Making sure the athletes are well looked after extends across the whole performance team, no least to Ali Robb, Lead Physio for Ski and Snowboard Slopestyle, Big Air and Half-Pipe. Ali is an expert in the field of Physiotherapy with an impressive career in snowsport, so we know our freestyle athletes are in good hands.
What’s your background with physiotherapy?
“I was introduced to physiotherapy in my late teens due to suffering a hamstring injury which put me out of training and competing in my sport. I thought it would be a really interesting and rewarding job helping others in a similar position to get back to full fitness. I got the entrance qualifications and went straight from school to train in Aberdeen to become a Chartered Physiotherapist.
“I am lucky enough to have worked in snow-sport in some capacity for most of my career. I started working with the National alpine teams on a voluntary basis, expenses paid only, and I did this part-time for 5 years. I worked for over 10 years with the Ski rescue patrol in Cairngorm and a winter season doing the same in New Zealand. Working also in physio clinics, immersed me in the world of snowsport injuries, and gave me experiences that have been invaluable in my career. With the introduction of the National Lottery in the 90s and the creation of the National Institutes of Sport, there was injection of money to develop high performance sport, snowsport being one of those supported. I began working with half-pipe snowboard in 2002 and have supported Snowboard and then Freeski since then at numerous training camps and world events including three Olympic Winter Games, allowing me to meet and learn from many knowledgeable people along the way.
“Working in sport it is important to have a good knowledge and skill set to diagnose and treat injuries effectively. Having a good understanding of the demands the sport places on the body physically, physiologically and mentally is crucial in order to build preventative and rehabilitation programmes. Understanding the culture of the sport you are working in is of equal importance in order to build good working relationships with athletes and coaches and to allow you to be effective in your role.”
What are your main activities as a physiotherapist? How do you support the athletes and help them reach their goals?
“I am lead physio for Ski/Snowboard Slopestyle, Big Air and Half-Pipe. Prevention of injuries is our biggest and most important challenge. Every spring we profile the athletes and from this establish baselines, strengths and weaknesses and athlete programmes are made from the findings and then periodically re-assessed and adjusted as necessary. I work closely with the acrobatic/gymnastic coach and the strength and conditioning coaches. Regular communication between us and the athletes is key.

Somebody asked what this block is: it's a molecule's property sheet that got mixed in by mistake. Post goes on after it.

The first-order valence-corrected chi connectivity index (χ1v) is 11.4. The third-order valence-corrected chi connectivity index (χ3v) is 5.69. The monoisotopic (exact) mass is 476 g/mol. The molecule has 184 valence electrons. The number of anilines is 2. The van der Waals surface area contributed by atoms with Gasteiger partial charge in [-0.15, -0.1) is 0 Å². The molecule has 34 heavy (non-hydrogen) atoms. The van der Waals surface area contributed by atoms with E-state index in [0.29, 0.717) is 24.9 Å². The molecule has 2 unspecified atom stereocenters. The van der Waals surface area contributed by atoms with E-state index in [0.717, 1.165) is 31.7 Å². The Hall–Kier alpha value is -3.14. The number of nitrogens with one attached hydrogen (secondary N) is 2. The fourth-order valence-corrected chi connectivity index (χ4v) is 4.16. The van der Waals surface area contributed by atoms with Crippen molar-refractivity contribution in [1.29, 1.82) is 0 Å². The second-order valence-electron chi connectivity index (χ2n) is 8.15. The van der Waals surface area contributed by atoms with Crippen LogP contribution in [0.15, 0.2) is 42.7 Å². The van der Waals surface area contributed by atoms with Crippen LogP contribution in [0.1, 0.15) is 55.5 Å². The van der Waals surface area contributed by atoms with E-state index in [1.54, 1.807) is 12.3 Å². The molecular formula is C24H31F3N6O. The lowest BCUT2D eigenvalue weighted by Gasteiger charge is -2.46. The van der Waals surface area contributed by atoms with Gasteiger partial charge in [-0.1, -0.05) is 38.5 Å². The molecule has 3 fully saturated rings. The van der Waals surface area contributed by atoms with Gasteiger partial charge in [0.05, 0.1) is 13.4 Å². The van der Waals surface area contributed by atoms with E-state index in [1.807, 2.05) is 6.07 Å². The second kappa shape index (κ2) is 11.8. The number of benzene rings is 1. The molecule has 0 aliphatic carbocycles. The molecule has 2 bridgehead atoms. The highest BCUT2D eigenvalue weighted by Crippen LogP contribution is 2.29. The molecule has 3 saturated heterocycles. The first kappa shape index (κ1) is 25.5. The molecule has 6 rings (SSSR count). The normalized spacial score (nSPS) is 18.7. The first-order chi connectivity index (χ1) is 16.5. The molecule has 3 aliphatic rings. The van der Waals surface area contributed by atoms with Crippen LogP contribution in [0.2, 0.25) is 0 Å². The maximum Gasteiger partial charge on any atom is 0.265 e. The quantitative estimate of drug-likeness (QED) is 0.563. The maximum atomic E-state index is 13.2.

“I also (in a normal year) travel to many training camps and competitions, and where I cannot go, myself and the team managers organise other physiotherapy support for the athletes and I communicate closely with that physio so that important information is shared. Over the years I have been able to develop quite a network around the world, a couple of which we use regularly and have proved to be invaluable! The best scenario is that we as physios help prepare the athletes to be as physically ready as they can be, to enjoy a good session of training or competing. Often there are small aches and pains that we can help ease and manage with treatment and further injury is prevented. Occasionally, larger injuries occur and in these circumstances we are there to help make sure the athlete is evacuated safely from the mountain and that appropriate investigations are carried out and the injury is managed in a way to achieve the best outcome. This usually involves communication with the coaches, team Doctor, insurance companies, and families. With the more complicated injuries which require operations and rehabilitation back in the UK, I communicate closely with the athlete and team Doctor and we endeavour to set up the best surgeon and rehabilitation package to suit the injury and the individual needs of the athlete. I remain in close contact with the rehab team involved in the recovery process through the whole period of rehabilitation. Individual programmes are built and targets are set through all the stages of the rehab process until the athlete is ready to return to snow. Returning to snow for an athlete requires monitoring and TLC to some degree as it is impossible to absolutely replicate the forces on land that the athletes experience on snow. This is one of my favourite parts of the job.”
Most common injuries: “Knee injuries, back and neck injuries, concussion, shoulder injuries.”
Best part of my job as a physio: “Working with this team since 2012 I have thoroughly enjoyed supporting the athletes through thick and thin and seeing them grow and develop as people as well as in their sport. Also meeting and talking to really interesting people. I have been able to work in incredibly beautiful mountain environments and ski as part of my job. Very lucky.”
You can follow Ali on Instagram here.